Redistricting and Voting Rights

A group of civil rights demonstrators march from Selma to Montgomery,1965. ©1965 Bruce DavidsonEvery 10 years, the U.S. Census sets in motion a constitutionally mandated process of re-aligning voting districts to reflect population changes in federal, state, and local jurisdictions. California carried out its redistricting through a Citizens Commission for the first time (Galambos Malloy), but in most states, tried and true political in-fighting, followed by extensive legal challenges, is now underway (Rowe, Abdullah).

In California, where people of color are the new majority, African American communities were able to preserve their political position; Latino communities saw an increase of 10 districts with Latino majorities; and a new district with majority Asians was created. With redistricting for local jurisdictions starting up under the new California Voting Rights Act (which has more teeth than the federal legislation), organized communities of color stand to gain even greater electoral representation (Cedillo).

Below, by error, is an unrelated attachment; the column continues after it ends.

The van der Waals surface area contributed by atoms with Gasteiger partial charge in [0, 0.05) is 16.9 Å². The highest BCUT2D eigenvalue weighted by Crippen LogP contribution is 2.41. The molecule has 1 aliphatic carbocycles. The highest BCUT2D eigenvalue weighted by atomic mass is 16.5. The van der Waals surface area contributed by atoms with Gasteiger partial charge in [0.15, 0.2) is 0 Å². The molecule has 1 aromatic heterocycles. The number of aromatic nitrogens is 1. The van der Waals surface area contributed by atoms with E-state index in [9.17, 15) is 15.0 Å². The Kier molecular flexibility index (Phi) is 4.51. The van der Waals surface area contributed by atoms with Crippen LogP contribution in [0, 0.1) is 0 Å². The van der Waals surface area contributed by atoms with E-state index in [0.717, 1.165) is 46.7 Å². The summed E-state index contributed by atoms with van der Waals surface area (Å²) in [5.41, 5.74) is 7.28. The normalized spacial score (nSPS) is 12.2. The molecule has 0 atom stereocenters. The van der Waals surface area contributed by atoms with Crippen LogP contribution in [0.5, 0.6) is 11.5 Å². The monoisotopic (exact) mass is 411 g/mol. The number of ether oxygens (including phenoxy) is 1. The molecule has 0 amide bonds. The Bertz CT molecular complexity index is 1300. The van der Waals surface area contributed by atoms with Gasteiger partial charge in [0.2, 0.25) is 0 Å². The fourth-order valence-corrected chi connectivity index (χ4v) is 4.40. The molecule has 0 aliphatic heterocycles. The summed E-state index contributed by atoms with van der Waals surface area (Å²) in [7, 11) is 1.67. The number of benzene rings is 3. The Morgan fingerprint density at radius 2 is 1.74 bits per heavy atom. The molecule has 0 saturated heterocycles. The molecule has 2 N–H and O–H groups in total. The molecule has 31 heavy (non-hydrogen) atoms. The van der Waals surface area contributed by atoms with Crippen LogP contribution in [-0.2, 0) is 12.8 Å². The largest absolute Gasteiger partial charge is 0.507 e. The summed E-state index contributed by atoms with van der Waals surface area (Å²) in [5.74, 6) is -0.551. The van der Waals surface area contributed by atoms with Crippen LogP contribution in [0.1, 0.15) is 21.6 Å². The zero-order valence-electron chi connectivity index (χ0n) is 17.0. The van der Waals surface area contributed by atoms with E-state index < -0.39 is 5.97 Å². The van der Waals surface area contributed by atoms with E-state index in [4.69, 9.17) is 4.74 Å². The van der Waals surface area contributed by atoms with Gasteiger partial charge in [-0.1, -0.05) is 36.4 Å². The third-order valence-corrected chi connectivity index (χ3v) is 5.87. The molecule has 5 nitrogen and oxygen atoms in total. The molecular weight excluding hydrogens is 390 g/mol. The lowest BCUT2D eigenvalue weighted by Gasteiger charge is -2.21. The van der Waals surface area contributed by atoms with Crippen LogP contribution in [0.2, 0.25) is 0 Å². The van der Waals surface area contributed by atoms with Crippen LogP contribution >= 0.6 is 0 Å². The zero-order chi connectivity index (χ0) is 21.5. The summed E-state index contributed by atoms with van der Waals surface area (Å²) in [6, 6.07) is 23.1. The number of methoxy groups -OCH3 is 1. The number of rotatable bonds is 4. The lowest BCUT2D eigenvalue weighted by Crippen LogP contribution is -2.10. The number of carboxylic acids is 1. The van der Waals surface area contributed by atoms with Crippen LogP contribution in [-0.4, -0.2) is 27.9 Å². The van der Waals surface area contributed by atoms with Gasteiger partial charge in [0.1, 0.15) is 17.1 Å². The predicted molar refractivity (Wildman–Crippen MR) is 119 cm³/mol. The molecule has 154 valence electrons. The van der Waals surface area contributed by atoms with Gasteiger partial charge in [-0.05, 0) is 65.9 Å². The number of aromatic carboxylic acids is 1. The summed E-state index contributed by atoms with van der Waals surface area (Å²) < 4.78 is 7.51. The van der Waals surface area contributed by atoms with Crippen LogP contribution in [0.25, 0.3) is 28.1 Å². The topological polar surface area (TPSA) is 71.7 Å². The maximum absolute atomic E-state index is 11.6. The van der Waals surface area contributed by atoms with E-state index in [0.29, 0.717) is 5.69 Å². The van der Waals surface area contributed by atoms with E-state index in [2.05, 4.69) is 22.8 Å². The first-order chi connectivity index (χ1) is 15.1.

In places like Mississippi, African Americans and Latinos have made common cause to turn back the kind of legislative assault on immigrants seen in Arizona and Alabama (Eaton). In Ohio, a revitalized labor-community coalition won a referendum overturning the state government’s attacks on public employees (La Botz).


Autumn Awakening | Vol. 18, No. 2– 2011 | Credits

To order the print edition of "Autumn Awakening" use the back issues page.

To read more of our stories please sign up for our RP&E quarterly newsletter and occasional updates.

Email: